The spreading novel coronavirus has forced us to dispatch with one ritual after another: school, the National Hockey League season, changing from our sweatpants.
One of the most ancient, sacred ways we know to come together is clearly out, too.
Next month, three of the world’s biggest religions will cancel services celebrating Passover, Easter and Ramadan, all of it unprecedented in modern times. Even Jerusalem’s Church of the Holy Sepulchre, regarded as the site of Jesus’s tomb, has closed doors this week for the first time since the Black Plague in 1349.
This has got rabbis, priests, imams and ministers rethinking how to reach their flocks.
“It is not a Jewish thing to go off by yourself or to find God on a mountain top all alone," Rabbi Daniel Moskovitz says. "Religion feels a lot better when you are not doing it in isolation. It makes you feel like you are part of something bigger than yourself.”
There is nothing natural about “preaching into a cellphone,” Rev. Anna Greenwood-Lee says with a heavy sigh. The Calgary priest feels as lost in front of the camera as she did 20 years ago, when she was first learning to deliver sermons. “I was terrible at it.”
Her son has some advice of his own: “Lose the serious face.”
At St. Laurence Anglican Church, Ms. Greenwood-Lee often sees people when the rug gets pulled out from under them – when they’ve lost a job, or a loved one. Right now, she says, the rug has been pulled out from under all of us, all at once, and we are all feeling off-balance. “It feels like being on a dark country road. We can’t see where we’re going.”
One day, she adds, “we will get home.”
She’s posting daily, two-minute sermons to Twitter; it’s her way of offering comfort in these challenging times.
In the most recent video, she urges people to shut off the news and try cooking a new dish, painting, writing, creating. “It’s a chance to wrestle our confusion, our anger, our anxiety into something beautiful.”
And yes, she smiles more, on her son’s advice.
Even the most digitally savvy preachers are feeling unmoored. “I’m a hugger,” says Mr. Moskovitz, who has been posting his sermons to YouTube for seven years, since moving to Vancouver from Los Angeles. “I want to hug people right now.”
The day the pandemic forced the closing of his synagogue, he broke down in his car and wept. Like so many of us, the Vancouver rabbi wakes to “thoughts only of exponential numbers, of my family sleeping peacefully, an unseen threat looming like the angel of death on surfaces. Did I touch my eyes, my nose, my mouth, did I wash my hands enough? Did they?”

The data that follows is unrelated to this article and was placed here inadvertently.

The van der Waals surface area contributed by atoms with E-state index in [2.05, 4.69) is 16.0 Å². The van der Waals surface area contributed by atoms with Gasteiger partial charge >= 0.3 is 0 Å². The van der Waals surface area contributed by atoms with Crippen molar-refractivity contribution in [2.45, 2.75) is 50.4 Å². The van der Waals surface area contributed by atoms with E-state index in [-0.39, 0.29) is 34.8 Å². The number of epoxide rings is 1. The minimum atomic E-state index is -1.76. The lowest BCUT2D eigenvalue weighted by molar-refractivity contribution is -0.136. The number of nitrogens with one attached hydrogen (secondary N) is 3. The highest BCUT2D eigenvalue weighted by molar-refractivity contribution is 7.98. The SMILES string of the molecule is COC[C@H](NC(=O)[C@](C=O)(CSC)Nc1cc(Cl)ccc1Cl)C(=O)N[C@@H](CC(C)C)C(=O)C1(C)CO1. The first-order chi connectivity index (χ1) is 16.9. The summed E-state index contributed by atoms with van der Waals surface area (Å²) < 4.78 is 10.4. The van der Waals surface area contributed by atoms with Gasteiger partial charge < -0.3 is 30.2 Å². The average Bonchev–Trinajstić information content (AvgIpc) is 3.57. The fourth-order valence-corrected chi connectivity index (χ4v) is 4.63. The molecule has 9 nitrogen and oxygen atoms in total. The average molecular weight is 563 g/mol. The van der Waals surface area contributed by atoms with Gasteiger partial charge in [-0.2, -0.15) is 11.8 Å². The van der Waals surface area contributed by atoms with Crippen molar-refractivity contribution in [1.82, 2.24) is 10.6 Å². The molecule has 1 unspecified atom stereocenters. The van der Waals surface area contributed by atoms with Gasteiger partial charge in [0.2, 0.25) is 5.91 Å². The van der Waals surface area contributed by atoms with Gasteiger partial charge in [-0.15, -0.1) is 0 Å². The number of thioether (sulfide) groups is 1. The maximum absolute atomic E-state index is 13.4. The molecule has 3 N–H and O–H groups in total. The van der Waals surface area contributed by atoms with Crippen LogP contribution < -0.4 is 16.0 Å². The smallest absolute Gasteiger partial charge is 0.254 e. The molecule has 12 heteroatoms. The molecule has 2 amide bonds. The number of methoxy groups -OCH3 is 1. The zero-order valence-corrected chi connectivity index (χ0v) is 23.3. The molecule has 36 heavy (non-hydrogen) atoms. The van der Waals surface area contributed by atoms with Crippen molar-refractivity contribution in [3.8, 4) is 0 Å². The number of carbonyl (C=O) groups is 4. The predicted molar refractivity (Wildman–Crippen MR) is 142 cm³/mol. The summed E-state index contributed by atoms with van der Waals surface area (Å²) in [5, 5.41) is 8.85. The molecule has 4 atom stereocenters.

Temple Sholom is running morning minyans, shabbat services and addictions recovery programs on Zoom, a conferencing app. But it’s not the same, Mr. Moskovitz says.
The experience hasn’t been all bad, the warm, funny San Francisco native adds. He thinks that more Jews observed shabbat last Friday than in any other time in modern history. “It was like the Messiah did come,” he says with a laugh.
For Catholics and Anglicans, the communion, during which bread and wine are received, is a central part of their faith. That is now clearly impossible. “Our sacrament is now in the eucharistic fast rather than the eucharistic feast,” Ms. Greenwood-Lee says.
“That will make it all the sweeter when we can take the sacrament again.”
In Vancouver’s Downtown Eastside, Rev. Barry Morris is not able to shutter his church: Too many rely on the Longhouse Council of Native Ministry for its washroom and phone. The neighbourhood is now grappling with two deadly epidemics: the virus and opioids.
Mr. Morris knows this too well. Six weeks ago, his 32-year-old son, Eli, died from an overdose.
For the time being, he is allowing recovering addicts to meet at lunchtime in the church. The park where they used to gather for meetings is closed. They have nowhere else to go. He worries the coronavirus will hit the vulnerable, the poor and the marginalized the hardest. He will stay open for them.
All three preachers told The Globe and Mail they have been grappling with questions that have dogged saints and theologians for millennia: Where is God in all of this? How can a benevolent God inflict such suffering? And as the death toll rises from the resulting COVID-19 disease, and doctors are forced to leave some to die, why?
The virus is a “natural evil,” like earthquakes, hurricanes and tornadoes, Mr. Moskovitz says. Human evils “we know what to do with; we can explain them as the corruption of free will. Hitler came from us, not God. Gun violence is our fault, not God’s. But what is the meaning of a virus?”
To Ms. Greenwood-Lee, part of the answer can be found in Psalm 23. (“Yea, though I walk through the valley of the shadow of death, I will fear no evil: for thou art with me.”)
A “God who pulls all the strings is not the God I believe in,” she says. “God never promised to shield us from the shadow of death. God’s promise is that when we do find ourselves in that valley, he will be there with us.”
Crises also present opportunities, says Mr. Morris – to reconsider who we are, to become more self-aware, to be more loving, more compassionate. To him, the meaning of all this is that we must learn to pull together.
“People ask: Where was God in Auschwitz? God was in the acts of kindness, of compassion that in spite of everything and all attempts to destroy our humanity still remained.”
God did not rescue the Jewish people from the Holocaust, he adds. “People rescued people.”
God granted humans with immense powers of reason, intellect and collaboration, Mr. Moskovitz says.
“The virus is a test – not of God but of us,” Mr. Moskovitz says. “Can we pull together to fight this and subdue it, or will we tear each other apart?”
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